Andhra was a bastion of Buddhism for at least a thousand years. It was a centre of learning and Buddhism spread out to Sri Lanka and South East Asia through its ports. The stupas and monasteries provided the architectural models for the more famous Buddhist shrines in the rest of the world like the famous Borobodur in Indonesia. The Buddhist phase lasted for nearly a thousand years till the rise of Shaivism in the 7th century CE obliterated Buddhism from this region. It is sad that while these places attract visitors from all over the Buddhist world, Indians are not aware of the existence of these places.In this series, I am retracing the footsteps of those distant ancestors of mine.Read More
What Jawaharlal Nehru had said about India is equally applicable to my hometown, Visakhapatnam, better known as Vizag. It is a young city with a history that goes back to the prehistoric period. In this series, I shall revisit the footprints left on the sands of time in and around Vizag by the early Buddhists.
I shall start at Thotlakonda, a 130 metre high hillock overlooking the famed beaches of Vizag. The Buddhist settlement was accidentally discovered in 1988 by Naval personnel were carrying out an aerial survey for setting up some facility.Read More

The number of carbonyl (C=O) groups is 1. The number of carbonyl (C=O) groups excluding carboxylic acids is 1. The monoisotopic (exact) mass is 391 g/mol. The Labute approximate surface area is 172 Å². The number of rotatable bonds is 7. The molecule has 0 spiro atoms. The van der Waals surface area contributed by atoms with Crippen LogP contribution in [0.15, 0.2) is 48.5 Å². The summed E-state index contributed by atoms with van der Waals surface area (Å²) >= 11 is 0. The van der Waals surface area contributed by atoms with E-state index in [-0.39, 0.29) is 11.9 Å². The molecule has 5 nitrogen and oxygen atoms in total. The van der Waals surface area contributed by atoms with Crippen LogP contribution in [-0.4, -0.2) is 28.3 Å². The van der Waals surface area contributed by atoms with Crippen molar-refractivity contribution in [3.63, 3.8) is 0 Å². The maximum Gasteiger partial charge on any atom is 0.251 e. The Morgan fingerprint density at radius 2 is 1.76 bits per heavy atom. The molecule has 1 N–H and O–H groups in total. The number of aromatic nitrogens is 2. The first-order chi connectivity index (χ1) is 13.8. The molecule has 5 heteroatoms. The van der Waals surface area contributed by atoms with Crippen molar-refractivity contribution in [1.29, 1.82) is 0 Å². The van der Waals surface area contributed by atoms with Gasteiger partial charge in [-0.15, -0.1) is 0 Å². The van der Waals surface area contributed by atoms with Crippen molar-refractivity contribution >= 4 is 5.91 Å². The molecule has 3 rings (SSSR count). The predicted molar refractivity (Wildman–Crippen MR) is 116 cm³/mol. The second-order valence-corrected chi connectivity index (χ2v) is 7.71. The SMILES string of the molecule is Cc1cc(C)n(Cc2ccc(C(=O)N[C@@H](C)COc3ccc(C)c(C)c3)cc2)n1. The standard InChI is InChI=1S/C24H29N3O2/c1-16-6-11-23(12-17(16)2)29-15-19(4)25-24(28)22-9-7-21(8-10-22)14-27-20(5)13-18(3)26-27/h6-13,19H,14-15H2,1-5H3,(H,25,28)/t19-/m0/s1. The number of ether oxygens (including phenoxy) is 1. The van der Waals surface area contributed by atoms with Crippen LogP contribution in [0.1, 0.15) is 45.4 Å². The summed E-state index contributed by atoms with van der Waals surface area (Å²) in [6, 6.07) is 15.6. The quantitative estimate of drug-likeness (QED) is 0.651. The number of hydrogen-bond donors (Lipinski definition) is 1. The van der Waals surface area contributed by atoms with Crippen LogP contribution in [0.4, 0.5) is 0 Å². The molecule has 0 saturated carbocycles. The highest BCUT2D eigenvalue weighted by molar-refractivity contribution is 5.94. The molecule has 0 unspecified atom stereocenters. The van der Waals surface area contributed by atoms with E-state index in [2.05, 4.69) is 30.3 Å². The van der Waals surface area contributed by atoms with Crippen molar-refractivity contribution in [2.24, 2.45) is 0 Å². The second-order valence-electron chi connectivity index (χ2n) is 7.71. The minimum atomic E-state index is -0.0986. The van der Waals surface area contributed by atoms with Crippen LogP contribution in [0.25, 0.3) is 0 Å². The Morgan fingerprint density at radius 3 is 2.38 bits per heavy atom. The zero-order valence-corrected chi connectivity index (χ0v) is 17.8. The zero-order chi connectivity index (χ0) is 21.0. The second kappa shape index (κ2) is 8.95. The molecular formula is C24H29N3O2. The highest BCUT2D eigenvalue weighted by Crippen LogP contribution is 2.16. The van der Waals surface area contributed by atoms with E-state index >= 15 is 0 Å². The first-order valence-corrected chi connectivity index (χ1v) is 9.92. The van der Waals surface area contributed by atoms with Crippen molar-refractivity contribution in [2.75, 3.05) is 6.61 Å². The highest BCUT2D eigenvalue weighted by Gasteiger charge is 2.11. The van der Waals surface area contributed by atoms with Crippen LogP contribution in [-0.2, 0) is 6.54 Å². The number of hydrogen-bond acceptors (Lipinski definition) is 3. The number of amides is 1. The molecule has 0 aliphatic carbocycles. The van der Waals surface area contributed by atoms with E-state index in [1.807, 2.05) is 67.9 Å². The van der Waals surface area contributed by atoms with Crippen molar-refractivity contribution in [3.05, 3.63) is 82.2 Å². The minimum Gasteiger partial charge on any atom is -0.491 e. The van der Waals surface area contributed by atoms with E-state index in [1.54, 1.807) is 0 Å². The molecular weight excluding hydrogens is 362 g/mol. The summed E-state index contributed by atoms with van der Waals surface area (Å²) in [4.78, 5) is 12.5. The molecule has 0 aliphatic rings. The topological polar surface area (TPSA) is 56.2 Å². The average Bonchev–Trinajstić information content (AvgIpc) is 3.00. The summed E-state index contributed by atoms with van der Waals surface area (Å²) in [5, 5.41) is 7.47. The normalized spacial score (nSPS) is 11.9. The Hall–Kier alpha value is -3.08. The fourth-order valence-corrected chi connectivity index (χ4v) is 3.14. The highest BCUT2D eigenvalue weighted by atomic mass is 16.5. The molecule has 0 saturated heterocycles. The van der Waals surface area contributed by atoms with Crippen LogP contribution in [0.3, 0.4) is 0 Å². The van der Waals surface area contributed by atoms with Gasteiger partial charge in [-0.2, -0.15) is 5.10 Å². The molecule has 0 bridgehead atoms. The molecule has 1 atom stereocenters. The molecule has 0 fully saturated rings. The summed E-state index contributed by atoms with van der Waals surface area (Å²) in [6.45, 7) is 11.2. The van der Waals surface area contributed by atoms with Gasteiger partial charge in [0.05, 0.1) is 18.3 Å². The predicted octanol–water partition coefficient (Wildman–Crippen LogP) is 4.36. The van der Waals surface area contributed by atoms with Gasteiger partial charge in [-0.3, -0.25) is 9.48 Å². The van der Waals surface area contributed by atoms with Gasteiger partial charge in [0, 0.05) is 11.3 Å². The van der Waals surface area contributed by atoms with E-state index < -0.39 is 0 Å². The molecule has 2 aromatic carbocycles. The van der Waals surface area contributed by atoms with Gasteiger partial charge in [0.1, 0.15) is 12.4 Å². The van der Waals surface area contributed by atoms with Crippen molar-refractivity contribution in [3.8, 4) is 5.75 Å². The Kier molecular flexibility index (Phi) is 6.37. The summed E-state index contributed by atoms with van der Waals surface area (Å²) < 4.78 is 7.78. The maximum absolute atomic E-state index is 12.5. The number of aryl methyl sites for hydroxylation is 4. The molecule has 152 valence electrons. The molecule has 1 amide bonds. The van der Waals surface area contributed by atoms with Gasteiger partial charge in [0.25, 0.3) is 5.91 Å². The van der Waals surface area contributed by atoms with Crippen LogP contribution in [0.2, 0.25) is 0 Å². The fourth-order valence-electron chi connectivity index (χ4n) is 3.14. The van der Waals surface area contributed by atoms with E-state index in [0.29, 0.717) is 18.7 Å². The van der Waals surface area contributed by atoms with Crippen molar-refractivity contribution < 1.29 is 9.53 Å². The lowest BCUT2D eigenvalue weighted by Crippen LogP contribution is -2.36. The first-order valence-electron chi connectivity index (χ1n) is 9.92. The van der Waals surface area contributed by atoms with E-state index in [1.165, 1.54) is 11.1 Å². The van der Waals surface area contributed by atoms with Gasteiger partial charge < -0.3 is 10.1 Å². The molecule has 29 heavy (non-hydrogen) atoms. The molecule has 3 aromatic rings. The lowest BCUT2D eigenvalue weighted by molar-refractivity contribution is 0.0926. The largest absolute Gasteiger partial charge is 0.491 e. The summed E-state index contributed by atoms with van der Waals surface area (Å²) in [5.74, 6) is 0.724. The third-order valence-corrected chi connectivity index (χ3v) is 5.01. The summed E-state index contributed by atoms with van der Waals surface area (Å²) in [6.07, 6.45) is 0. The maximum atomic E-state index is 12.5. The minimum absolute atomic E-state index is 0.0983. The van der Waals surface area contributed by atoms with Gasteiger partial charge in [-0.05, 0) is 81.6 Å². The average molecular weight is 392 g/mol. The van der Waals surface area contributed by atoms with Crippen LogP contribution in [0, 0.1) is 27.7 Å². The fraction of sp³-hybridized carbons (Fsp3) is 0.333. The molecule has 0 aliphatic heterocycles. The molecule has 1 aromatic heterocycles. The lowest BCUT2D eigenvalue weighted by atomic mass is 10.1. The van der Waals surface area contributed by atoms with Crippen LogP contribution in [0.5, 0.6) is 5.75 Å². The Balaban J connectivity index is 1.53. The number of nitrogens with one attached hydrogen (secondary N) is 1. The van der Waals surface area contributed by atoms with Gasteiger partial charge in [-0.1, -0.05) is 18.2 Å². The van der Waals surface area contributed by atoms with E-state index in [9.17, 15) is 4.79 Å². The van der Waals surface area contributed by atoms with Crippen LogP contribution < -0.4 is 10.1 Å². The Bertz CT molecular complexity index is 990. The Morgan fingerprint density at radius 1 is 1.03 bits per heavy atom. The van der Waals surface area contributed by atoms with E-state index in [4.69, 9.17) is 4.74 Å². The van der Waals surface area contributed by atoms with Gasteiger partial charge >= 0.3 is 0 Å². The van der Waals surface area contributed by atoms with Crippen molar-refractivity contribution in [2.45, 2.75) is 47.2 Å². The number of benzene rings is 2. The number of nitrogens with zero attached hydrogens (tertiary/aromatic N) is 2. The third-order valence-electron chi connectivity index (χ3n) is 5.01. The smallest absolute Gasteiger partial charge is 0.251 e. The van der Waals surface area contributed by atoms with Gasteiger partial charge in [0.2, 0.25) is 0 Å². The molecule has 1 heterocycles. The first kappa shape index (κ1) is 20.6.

The Bala Balaji temple is a standing testimony to the devotion and perseverance of a humble coconut vendor called Ramaswami. Every year, he used to visit Tirupati and place a share of his annual income at the feet of Lord Venkateswara as his offering. In 1966, the priests there refused to place the offerings at the feet of the idol and understandably, Ramaswamy was upset thinking that the rejection was by the Lord himself.
That night, Lord Balaji appeared in Ramaswamy’s dream and told him to build a shrine in his hometown itself. Ramaswamy installed framed photographs of Lord Venkateswara and his consort Padmavati in his shop. He would feed the people who visited his shrine without charging any money. In course of time, the temple attracted hundreds of devotees and Ramaswamy had sufficient funds to build a temple. The construction was completed in 1991 and the idols were installed an consecrated by Chinna Jeeyar Swamiji, a famous Vaishnavite saint.Read More
As one drives along the narrow but smooth roads with lush green fields bordered by tall coconut palm trees and water canals, one could be forgiven for thinking that they are in Kerala. Welcome to Konaseema, the Kerala of Andhra Pradesh. It is the triangular patch of land where the river Godavari, the second holiest river in India, breaks up into many distributaries and merges itself in the Bay of Bengal.Read More